GOP legislators decry budget


HARTFORD — Three local Republican lawmakers harshly criticized the nearly $40.3 billion two-year, Democrat-negotiated state budget that was narrowly approved in the House and Senate Wednesday.

The budget proposes to spend slightly more than $19.8 million in the 2015-16 fiscal year and slightly less than $20.5 billion in the 2016-17 fiscal year. The budget was approved, 73-70, in the House and 19-17 in the Senate.

The revenue package raises $670.5 million from higher taxes in the first year and $496.1 million in the second year. When licenses, fees and other revenue sources are tabulated, the overall figure adds up to $1.4 billion over the two-year budget cycle.

“The people of Connecticut should be outraged at this budget that was passed in the House by the majority party Democrats [Wednesday] morning. A mere four years ago, the people of Connecticut were promised by the governor and majority party Democrats in the legislature that their shared sacrifice would put this state on the path to prosperity as they rammed through the largest tax hike in state history. Yet here we are again, with the empty promises and failed leadership of the majority party having just past the second largest tax hike in Connecticut’s history, this time promising ‘brighter tomorrow’s’. It is insulting, and incredibly disingenuous to our taxpayers,” said state Rep. Lezlye Zupkus (R-89) in a press release, adding that 11 House Democrats voted with Republicans against the budget.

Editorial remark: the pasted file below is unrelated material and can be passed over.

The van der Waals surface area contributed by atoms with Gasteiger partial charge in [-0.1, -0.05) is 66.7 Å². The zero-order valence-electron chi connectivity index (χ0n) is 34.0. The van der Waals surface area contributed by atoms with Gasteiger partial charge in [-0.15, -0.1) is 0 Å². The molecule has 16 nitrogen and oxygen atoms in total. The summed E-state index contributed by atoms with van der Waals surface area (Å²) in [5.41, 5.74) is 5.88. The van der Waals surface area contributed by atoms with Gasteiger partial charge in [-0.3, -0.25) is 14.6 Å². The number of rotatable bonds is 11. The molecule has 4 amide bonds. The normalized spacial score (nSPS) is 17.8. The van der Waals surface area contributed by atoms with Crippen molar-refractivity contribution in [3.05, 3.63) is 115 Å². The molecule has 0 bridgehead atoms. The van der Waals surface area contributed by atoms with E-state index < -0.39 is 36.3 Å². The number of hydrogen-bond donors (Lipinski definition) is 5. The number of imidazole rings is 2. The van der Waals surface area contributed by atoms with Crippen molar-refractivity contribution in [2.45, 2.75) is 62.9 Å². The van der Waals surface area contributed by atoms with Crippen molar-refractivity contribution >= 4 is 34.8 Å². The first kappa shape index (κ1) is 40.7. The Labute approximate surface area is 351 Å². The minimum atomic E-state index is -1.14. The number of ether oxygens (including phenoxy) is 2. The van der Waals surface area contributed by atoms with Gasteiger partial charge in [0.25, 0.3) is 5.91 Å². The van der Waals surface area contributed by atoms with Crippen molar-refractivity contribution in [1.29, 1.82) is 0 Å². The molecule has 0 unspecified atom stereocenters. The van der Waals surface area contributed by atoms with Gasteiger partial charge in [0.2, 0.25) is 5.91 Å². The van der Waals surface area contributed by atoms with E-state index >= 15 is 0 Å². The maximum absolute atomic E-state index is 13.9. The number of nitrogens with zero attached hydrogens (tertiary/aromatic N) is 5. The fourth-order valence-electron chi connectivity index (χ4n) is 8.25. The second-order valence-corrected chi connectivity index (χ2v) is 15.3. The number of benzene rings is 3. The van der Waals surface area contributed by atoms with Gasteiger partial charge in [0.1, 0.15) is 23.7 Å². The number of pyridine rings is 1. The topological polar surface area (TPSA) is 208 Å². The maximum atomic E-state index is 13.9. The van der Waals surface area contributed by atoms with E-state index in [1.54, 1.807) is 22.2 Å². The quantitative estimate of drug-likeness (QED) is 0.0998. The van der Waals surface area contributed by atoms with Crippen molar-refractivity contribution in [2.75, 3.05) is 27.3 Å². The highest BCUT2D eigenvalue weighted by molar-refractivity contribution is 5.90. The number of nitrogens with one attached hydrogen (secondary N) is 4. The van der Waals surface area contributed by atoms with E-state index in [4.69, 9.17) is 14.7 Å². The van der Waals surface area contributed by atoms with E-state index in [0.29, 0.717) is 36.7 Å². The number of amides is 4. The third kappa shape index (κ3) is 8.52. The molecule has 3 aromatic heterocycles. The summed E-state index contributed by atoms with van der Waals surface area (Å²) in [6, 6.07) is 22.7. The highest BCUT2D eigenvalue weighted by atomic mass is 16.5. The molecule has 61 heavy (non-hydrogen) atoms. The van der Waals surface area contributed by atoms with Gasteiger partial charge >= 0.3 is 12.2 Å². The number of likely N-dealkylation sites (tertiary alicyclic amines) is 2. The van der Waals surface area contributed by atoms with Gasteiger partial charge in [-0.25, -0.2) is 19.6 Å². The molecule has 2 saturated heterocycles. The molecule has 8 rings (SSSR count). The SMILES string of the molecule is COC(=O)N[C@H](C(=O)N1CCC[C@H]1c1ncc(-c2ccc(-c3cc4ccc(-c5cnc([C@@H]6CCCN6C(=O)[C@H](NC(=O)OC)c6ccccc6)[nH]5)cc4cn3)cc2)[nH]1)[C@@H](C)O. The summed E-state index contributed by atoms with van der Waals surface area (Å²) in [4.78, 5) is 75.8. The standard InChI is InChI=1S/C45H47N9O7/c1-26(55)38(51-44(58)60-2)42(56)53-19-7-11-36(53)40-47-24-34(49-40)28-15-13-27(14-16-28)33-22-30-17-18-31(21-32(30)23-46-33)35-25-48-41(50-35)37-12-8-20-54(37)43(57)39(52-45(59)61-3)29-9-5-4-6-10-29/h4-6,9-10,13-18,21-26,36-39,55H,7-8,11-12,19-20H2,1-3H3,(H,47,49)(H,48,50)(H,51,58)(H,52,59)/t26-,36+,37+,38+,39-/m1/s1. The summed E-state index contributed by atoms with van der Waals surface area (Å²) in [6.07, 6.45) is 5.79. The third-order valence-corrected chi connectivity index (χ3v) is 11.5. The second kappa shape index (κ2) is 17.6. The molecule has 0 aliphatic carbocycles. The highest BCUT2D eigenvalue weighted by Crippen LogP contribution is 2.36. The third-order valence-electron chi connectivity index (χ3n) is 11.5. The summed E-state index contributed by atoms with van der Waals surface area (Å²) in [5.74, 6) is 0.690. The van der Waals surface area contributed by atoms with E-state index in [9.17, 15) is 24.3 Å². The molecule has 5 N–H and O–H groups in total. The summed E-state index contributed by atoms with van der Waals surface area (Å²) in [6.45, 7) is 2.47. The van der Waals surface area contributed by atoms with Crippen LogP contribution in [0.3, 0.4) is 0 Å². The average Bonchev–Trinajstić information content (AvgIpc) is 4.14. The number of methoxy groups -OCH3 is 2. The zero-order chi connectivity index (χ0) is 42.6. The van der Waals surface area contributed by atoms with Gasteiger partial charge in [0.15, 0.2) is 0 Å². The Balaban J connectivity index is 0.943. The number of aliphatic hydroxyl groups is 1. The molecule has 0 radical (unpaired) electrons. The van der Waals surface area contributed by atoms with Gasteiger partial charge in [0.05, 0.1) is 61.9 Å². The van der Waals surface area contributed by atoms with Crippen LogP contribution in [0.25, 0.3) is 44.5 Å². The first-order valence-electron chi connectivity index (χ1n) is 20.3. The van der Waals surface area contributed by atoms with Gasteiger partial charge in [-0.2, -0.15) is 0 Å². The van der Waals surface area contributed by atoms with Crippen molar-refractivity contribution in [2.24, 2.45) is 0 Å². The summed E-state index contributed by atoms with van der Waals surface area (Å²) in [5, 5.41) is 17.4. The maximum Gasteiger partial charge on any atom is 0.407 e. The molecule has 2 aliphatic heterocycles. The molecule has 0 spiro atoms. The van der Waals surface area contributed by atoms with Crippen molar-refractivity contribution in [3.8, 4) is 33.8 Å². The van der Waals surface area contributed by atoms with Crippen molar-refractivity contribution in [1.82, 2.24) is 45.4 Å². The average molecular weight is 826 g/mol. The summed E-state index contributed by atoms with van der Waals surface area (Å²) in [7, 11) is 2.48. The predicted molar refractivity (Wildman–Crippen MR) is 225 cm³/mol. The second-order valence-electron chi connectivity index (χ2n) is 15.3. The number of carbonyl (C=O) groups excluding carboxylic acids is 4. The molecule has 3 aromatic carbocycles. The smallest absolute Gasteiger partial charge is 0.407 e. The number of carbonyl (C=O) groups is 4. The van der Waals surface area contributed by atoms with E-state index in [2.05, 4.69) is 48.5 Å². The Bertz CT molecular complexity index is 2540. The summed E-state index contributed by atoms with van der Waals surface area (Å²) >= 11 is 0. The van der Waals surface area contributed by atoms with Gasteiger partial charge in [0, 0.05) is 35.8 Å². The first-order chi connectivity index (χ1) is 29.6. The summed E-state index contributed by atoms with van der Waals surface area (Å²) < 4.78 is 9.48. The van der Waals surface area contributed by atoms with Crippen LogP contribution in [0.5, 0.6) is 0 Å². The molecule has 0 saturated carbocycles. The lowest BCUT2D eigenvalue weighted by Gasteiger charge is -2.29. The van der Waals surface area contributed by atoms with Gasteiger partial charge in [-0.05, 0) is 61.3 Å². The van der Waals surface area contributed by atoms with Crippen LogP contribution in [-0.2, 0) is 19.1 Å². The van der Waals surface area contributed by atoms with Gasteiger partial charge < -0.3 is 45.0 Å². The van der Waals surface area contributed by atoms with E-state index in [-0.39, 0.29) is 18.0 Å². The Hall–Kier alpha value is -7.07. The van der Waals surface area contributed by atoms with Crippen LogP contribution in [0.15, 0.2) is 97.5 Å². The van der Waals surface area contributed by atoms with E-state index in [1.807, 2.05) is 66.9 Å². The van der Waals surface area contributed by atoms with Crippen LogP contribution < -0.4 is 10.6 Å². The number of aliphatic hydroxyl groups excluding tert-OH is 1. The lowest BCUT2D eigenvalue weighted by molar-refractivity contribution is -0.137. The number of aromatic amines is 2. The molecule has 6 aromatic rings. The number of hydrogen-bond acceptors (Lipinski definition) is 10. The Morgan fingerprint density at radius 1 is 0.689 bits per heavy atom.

A number of measures were approved to finance state spending that include, adding a new top rate of 6.99 percent to the income tax for single filers making more than $500,000 a year and married couples making more than $1 million a year; delaying an increase in the exemption for single filers for one year; lowering the credit for local property taxes on income tax from $300 to $200, adding keno to the state lottery lineup.

The clothing and footwear exemption for items under $50 has also been removed, and the credit for local property taxes on income tax was lowered from $300 to $200.

“Coming on the heels of what was the then-largest tax increase in state history of $1.8 in 2011, this new budget is even more unbelievable,” said state Rep. Rosa Rebimbas (R-70) in a press release. “The Republican caucus proposed a balanced budget that came in under the Constitutional Spending Cap and was fully vetted by the non-partisan Office of Fiscal Analysis. To view the people of our state as a blank check is abhorrent and I could not, and will not, vote in favor of massive tax increases like these. Connecticut needs to address spending, not raise taxes on those who are already struggling in a lagging state economy.”

State Rep. David Labriola (R-131) said, in a press release, the budget is the wrong direction for Connecticut.”

“Raising taxes on our citizens and small businesses is a cold slap in the face to our state, and I will not be party to it,” Labriola said in the release. “I support the alternate (Republican) budget proposal which is balanced, holds the line on spending, and doesn’t raise taxes.”

The Republican-American contributed to this article.